Bears

Open competition might be what Mitch Trubisky needs to salvage Bears' career

Open competition might be what Mitch Trubisky needs to salvage Bears' career

I used this space on Friday to explain why I see Nick Foles as the clear favorite to be the Bears’ starting quarterback in Week 1 of the 2020 season. Based on the information we have, it’s easy to see why Foles should beat out Mitch Trubisky in the Bears’ “open competition.” 

And I very much believe that'll happen. But I do want to acknowledge something here, an unknown of sorts: We don’t know how Trubisky will handle a legitimate competition. 

“The competitor that Mitch is, the way that he was with us was really neat to see because he embraced it,” Matt Nagy said. “It wasn’t about excuses, it wasn’t about anything other than, ‘OK, I understand that, I’m gonna give you everything that I’ve got, we’re gonna compete, and you’re gonna get that best that I’ve got.’”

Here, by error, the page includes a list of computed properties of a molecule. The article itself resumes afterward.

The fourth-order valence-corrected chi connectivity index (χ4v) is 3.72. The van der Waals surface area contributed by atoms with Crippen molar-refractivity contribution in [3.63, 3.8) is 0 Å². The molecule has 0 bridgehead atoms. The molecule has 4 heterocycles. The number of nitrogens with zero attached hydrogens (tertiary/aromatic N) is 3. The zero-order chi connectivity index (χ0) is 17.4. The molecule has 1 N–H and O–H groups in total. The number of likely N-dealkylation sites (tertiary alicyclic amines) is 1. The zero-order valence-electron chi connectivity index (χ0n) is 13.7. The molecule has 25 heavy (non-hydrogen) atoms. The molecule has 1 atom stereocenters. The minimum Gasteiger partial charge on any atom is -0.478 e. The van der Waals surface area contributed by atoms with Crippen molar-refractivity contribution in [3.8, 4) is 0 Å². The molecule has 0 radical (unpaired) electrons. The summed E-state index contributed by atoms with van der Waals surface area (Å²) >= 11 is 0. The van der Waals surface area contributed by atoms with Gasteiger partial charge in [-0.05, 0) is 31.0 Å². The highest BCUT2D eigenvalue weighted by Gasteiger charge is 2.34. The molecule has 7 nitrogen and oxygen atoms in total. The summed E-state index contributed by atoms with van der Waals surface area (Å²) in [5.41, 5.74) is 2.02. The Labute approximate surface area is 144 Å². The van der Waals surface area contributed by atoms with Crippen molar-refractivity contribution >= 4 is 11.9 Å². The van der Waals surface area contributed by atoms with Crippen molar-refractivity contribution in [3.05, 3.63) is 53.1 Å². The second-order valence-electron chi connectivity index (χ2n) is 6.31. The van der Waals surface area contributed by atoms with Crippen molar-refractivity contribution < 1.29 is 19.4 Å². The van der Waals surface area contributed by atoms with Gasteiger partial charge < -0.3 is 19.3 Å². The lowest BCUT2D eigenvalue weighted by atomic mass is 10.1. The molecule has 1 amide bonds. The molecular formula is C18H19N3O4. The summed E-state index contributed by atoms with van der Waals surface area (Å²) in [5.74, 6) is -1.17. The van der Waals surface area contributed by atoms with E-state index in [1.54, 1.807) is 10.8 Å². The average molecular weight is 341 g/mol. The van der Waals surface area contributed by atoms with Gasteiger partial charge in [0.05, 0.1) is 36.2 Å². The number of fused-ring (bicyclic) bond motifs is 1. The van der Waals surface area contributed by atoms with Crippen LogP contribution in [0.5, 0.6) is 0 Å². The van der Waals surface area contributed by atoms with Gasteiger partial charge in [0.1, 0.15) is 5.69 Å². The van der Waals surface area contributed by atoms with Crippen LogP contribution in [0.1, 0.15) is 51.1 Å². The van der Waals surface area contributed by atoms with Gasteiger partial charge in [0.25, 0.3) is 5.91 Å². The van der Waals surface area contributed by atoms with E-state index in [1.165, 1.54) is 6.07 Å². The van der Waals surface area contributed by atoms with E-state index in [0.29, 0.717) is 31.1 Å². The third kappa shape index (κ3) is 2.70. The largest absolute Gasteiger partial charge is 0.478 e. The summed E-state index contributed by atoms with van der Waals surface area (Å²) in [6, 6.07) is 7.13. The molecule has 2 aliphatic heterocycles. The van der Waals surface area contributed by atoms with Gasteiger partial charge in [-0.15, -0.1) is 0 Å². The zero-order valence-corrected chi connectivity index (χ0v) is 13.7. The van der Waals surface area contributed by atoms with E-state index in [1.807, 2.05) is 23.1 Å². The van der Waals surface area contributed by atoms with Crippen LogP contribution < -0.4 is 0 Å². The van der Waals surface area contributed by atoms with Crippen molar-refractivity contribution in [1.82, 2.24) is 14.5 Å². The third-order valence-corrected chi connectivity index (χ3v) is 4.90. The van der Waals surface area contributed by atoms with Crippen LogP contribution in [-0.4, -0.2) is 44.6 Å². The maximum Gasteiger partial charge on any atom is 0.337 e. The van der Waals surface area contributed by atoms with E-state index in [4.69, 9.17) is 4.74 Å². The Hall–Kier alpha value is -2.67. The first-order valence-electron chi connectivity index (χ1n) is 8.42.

Nagy and Ryan Pace both talked up Trubisky’s competitive nature when discussing the Foles trade over about 40 minutes on Friday. It’s all they can talk up at this point — anything else about his game or past results would’ve been hot air. Maybe the competitiveness thing is hot air, too. 

But this brings up a question that’s lingered as Trubisky’s career has drifted into disappointing territory, so follow my tangent: Why wasn’t he North Carolina’s starting quarterback sooner in college?

Trubisky sat behind Marquise Williams for two and a half seasons before taking over as the Tar Heels' QB1 in 2016. Williams spent one training camp with the Green Bay Packers before being cut and spent the next few years as a backup in the CFL, AAC and XFL.

Trubisky — the second overall pick in 2017's draft — couldn’t beat that guy out? Huh?